Europe’s clean transport campaign group Transport & Environment (T&E) has published its ranking for European ports in terms of carbon emissions with the port of Rotterdam being on the top of the most polluting ports in the continent.
The port of Rotterdam is associated with almost 14 million tonnes of carbon dioxide (CO2) emissions each year, putting it at the same level of pollution as the Weisweiler coal power plant in Germany, which is Europe’s fifth-biggest industrial polluter.
Antwerp and Hamburg come in second and third place, respectively, while three of the top 10 polluting ports, Algeciras, Barcelona, and Valencia, are in Spain.
Furthermore, Barcelona’s emissions are not accordant to the containers handled, while the Catalan port ranks 10th among Europe’s busiest box ports, but at the same time, it is in fifth place of the most pollutant European ports.
The study estimates that the carbon emissions arise from ships departing and entering ports from across the supply chain, as well emissions from port activities such as loading, unloading and refuelling.
In a year of soaring profits for the shipping industry, T&E calls on ports to follow European Union (EU)-wide efforts to reduce the sector’s climate impact.
“The shipping industry is a fast-growing emitter and Europe’s ports have been reluctant to back mandates for clean fuels,” said T&E in a statement.
The post-Covid rebound in trade has seen container shipping prices soar, but even before the pandemic, ports were handling more and more goods, according to T&E’s data. For example, between 2012 and 2019, cargo volumes at the busiest container port in Europe, Rotterdam port, rose by 13%.
“With container profits at an all-time high last year and shipping companies with profits rivalling those of Apple and Facebook, ports are expected to have had a lucrative year in 2021, too,” pointed out a T&E representative.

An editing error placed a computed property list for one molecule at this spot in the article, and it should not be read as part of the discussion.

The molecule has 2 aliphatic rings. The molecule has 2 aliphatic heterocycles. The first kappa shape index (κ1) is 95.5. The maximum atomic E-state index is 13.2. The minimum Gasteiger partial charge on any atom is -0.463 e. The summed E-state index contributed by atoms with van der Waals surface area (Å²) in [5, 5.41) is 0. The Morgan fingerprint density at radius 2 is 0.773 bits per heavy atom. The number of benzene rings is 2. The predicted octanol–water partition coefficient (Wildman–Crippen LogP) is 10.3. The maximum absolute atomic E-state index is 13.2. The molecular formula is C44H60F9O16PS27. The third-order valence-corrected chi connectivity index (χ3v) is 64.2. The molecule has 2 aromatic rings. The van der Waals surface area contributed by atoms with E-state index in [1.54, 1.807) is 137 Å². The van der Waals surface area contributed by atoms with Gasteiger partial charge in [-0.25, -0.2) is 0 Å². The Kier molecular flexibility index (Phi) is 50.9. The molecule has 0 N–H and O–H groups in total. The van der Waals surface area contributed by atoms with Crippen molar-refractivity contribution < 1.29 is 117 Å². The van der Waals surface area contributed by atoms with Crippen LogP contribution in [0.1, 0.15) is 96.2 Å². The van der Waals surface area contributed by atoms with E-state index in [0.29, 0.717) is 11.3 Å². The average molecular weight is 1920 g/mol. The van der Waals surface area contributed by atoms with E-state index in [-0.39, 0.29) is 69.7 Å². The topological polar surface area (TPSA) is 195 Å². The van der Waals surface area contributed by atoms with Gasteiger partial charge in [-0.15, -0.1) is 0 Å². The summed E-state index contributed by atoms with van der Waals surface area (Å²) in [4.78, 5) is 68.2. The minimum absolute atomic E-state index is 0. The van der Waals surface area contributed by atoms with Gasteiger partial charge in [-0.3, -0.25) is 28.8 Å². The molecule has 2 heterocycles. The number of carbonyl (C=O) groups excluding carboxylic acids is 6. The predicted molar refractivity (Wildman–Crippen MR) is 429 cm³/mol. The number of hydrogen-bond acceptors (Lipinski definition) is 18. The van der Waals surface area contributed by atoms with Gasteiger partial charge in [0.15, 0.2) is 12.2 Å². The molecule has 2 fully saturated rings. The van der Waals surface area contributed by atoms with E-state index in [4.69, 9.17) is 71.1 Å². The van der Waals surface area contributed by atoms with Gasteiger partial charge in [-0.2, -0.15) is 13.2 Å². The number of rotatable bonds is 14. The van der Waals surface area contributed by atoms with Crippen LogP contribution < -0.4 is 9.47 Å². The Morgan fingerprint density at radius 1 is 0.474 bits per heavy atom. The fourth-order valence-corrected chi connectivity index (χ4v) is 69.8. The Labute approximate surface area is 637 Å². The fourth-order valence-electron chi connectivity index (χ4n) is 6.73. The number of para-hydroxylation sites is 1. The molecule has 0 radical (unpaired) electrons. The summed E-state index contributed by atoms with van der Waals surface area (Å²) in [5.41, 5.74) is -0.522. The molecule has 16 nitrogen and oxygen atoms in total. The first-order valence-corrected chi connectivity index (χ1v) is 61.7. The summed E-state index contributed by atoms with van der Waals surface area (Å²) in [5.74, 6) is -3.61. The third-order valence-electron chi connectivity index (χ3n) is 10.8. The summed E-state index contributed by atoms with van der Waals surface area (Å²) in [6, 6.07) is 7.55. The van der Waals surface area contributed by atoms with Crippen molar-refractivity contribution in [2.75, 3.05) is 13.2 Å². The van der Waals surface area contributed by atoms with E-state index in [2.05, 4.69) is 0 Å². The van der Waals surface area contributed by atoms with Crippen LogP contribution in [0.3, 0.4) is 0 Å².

“The shipping industry is making a killing right now. Ports are at the heart of this and their climate impact is enormous,” emphasised Jacob Armstrong, sustainable shipping officer at T&E.
“Yet, instead of getting behind proposals to clean up shipping, like comprehensive port electrification and mandates for green fuels, ports simply aren’t doing enough to clean up the sector,” he said.
However, port lobbyists have argued against stricter targets for shore-side electrification which would eliminate pollution in ports and have lobbied against such targets for shipping segments like oil tankers and bulk carriers. This point is particularly bitter for the port communities of Amsterdam and Rotterdam, points out T&E, where oil tankers account for the largest proportion of emissions at port.
Alongside CO2, traditional ships pump significant amounts of harmful gases like nitrogen oxide (NOx) and sulphur dioxide (SOx).
“Ports can have a direct impact in greening our planet by providing clean shipping infrastructure,” explained Armstrong. “This means installing hydrogen-based refuelling infrastructure and shore-side electrification that would allow ships to turn off their engines and plug in at the port,” he added.
T&E advises that the European Commission could help ports by directing revenues from the forthcoming carbon market to clean fuel infrastructure in ports.
The EU’s green infrastructure law (AFIR) is currently under discussion in the European Parliament and the Council, with a final text expected in the second half of 2022, and T&E calls on ports to support the proposal.
Author: Vivi Dara